When approached by a startup seeking funding, angel investor Catherine Chiu, Engr '78, asks herself, Do I want to be in a relationship with this company for the next nine years?—the average time it takes a startup to exit to market.
In June, six entrepreneurs faced Chiu and other panelists at Startup Demo Day, hosted by the Johns Hopkins Alumni Association's Entrepreneurship affinity group. The event gathered 75 members of the Johns Hopkins community in the Bay Area to see the startups pitch their ventures to investors, advisers, and seasoned entrepreneurs.
All six startups got funding. How?
If the answers read more like a checklist for landing a soul mate than an angel investor, that's the point. Building a startup is all about developing relationships, say event panelists Chiu and David Gutelius, A&S '98 (MA), '01 (PhD).
1. Remember that your pitch is just your first impression in a relationship that will be a lot like a marriage, Chiu says. You'll have to work to prove your worth. "Entrepreneurs should always keep in mind their value proposition to the investor," says the finance specialist.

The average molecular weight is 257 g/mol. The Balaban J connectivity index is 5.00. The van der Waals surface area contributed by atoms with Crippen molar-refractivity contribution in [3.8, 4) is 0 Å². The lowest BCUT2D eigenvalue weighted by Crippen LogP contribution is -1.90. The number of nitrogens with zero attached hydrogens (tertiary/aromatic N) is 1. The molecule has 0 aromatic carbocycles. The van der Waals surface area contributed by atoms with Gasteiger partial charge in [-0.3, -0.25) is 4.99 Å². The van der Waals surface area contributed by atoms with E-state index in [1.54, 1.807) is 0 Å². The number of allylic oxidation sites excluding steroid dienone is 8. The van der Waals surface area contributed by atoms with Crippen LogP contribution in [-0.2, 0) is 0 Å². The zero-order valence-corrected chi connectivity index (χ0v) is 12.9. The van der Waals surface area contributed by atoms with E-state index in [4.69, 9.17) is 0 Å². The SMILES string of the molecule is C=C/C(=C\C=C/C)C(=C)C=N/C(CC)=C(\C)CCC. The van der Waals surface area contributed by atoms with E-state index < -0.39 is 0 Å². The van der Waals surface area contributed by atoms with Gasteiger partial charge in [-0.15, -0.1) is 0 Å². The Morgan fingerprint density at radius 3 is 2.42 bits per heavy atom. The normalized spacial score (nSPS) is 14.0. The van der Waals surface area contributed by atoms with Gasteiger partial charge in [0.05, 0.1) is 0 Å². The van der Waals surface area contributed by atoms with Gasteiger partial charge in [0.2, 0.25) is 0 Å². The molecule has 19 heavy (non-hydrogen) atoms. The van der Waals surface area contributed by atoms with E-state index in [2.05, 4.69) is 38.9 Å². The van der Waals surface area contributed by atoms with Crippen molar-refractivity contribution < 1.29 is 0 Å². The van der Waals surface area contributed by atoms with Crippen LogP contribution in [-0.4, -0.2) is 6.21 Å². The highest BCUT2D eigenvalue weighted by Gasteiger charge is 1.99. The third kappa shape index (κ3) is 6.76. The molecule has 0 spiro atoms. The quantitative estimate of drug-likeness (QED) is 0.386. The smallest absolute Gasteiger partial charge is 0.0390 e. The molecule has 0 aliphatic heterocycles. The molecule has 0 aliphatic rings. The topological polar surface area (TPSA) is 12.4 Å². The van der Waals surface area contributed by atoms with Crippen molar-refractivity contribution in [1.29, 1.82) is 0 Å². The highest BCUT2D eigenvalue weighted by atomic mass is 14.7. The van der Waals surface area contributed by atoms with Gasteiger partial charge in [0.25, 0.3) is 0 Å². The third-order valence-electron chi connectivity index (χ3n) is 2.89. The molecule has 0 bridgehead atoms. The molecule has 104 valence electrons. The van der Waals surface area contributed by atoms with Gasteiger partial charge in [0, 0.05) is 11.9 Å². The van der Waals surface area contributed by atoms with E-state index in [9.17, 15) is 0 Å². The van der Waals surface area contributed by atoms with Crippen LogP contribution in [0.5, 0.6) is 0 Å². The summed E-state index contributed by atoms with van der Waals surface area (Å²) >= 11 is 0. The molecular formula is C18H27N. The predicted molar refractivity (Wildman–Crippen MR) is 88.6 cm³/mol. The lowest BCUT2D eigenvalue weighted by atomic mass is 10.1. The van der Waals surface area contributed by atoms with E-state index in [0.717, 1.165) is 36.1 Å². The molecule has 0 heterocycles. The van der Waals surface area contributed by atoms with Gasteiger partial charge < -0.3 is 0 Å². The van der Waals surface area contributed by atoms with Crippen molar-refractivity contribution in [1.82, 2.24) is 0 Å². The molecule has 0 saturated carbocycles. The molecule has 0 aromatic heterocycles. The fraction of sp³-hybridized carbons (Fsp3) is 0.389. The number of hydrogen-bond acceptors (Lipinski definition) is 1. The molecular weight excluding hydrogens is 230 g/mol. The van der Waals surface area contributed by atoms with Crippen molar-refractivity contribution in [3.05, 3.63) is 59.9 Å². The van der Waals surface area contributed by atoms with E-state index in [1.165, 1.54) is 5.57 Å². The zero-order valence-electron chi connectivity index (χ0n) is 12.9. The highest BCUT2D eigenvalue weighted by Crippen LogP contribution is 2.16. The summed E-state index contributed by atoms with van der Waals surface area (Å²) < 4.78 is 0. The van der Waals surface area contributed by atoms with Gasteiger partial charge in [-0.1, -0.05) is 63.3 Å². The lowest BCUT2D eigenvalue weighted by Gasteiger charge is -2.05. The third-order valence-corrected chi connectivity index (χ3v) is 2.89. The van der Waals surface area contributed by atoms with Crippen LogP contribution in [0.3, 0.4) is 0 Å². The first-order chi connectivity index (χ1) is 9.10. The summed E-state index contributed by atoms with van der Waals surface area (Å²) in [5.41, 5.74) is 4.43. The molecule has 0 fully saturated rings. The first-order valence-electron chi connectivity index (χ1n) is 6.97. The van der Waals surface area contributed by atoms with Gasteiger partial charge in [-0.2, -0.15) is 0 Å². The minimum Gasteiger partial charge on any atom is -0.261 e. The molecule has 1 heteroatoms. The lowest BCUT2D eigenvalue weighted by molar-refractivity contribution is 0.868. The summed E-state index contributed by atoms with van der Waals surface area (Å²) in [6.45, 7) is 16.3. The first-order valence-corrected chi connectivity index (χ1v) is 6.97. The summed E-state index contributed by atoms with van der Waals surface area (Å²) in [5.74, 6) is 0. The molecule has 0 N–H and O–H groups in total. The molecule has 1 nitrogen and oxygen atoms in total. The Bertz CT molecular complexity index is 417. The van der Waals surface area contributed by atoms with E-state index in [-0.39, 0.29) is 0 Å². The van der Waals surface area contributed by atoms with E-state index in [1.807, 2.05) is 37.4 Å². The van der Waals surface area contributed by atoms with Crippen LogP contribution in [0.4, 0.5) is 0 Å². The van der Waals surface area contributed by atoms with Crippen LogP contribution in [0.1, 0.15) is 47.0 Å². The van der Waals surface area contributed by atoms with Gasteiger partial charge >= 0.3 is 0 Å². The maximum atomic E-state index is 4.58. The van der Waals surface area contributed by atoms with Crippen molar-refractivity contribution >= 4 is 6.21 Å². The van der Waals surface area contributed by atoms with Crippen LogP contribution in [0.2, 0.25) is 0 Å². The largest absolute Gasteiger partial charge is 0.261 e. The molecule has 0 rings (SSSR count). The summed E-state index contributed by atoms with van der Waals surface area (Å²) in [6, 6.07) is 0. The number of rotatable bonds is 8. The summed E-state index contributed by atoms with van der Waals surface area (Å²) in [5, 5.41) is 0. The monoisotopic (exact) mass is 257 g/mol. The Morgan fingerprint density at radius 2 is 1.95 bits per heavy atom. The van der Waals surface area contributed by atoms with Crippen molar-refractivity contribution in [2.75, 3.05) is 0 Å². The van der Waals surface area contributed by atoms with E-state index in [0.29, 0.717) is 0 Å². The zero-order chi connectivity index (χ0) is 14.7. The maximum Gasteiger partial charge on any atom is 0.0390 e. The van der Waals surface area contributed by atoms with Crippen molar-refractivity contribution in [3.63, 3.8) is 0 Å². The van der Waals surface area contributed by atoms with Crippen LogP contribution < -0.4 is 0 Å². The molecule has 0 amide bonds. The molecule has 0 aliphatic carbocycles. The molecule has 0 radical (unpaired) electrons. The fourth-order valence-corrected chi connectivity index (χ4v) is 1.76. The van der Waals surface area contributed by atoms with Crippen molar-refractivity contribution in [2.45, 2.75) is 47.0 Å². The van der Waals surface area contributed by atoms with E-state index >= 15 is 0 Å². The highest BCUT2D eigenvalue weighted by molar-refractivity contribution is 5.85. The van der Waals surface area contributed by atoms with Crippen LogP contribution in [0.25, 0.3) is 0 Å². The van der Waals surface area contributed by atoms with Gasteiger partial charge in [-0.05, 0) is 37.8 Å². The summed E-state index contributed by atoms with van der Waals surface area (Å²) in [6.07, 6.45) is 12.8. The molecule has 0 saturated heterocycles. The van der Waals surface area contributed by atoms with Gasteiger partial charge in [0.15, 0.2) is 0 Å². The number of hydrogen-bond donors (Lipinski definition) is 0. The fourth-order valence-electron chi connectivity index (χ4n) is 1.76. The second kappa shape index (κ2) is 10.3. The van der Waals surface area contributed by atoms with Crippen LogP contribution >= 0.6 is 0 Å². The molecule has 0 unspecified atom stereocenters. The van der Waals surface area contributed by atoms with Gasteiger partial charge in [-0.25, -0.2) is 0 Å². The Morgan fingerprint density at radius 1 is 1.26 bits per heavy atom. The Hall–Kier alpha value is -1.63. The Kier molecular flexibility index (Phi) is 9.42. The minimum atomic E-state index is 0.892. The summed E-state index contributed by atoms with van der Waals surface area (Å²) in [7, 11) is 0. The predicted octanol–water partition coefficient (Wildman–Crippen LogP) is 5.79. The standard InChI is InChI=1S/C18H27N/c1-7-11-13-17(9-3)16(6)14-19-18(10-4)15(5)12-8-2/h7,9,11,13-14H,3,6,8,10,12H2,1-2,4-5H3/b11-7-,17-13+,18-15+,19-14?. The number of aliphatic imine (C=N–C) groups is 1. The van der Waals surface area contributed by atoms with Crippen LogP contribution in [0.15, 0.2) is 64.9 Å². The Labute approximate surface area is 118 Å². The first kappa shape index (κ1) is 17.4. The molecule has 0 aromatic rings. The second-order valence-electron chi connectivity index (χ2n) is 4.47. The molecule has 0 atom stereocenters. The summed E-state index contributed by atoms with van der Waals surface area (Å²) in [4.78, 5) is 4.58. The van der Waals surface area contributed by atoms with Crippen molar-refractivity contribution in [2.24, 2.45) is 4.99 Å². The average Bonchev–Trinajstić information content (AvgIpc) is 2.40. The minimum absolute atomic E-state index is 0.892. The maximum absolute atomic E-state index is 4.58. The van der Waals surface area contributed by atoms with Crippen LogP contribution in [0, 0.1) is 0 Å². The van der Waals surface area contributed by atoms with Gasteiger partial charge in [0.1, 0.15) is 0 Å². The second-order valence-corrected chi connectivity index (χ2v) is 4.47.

2. Rather than polishing your pitch, build your business. If you build it, investors will come. When they do, understand whom you're talking to, Chiu says, because investors have types, too. And be choosy, says Gutelius, a serial entrepreneur, because the wrong investor can signal to other investors that you're not careful about your relationships—or your business.
3. "Being a business founder is mostly about being wrong and learning fast," Gutelius says. Learning from your mistakes improves relationships. Even the brightest startup teams, adds Chiu, have weaknesses. She can live with that.
4. What no investor can live without: the trust between investor and entrepreneur that holds the whole deal together. Trustworthiness is projected by how you act in the world, Gutelius says, whom you are linked to, and what values you project.
5. Entrepreneurs stress over timing. Will they be too early to market or too late? Control the elements you can control, Gutelius says. Continually test by getting your product into people's hands. Eventually, though, you just have to make the leap.
For more info: alumni.jhu.edu/affinitygroups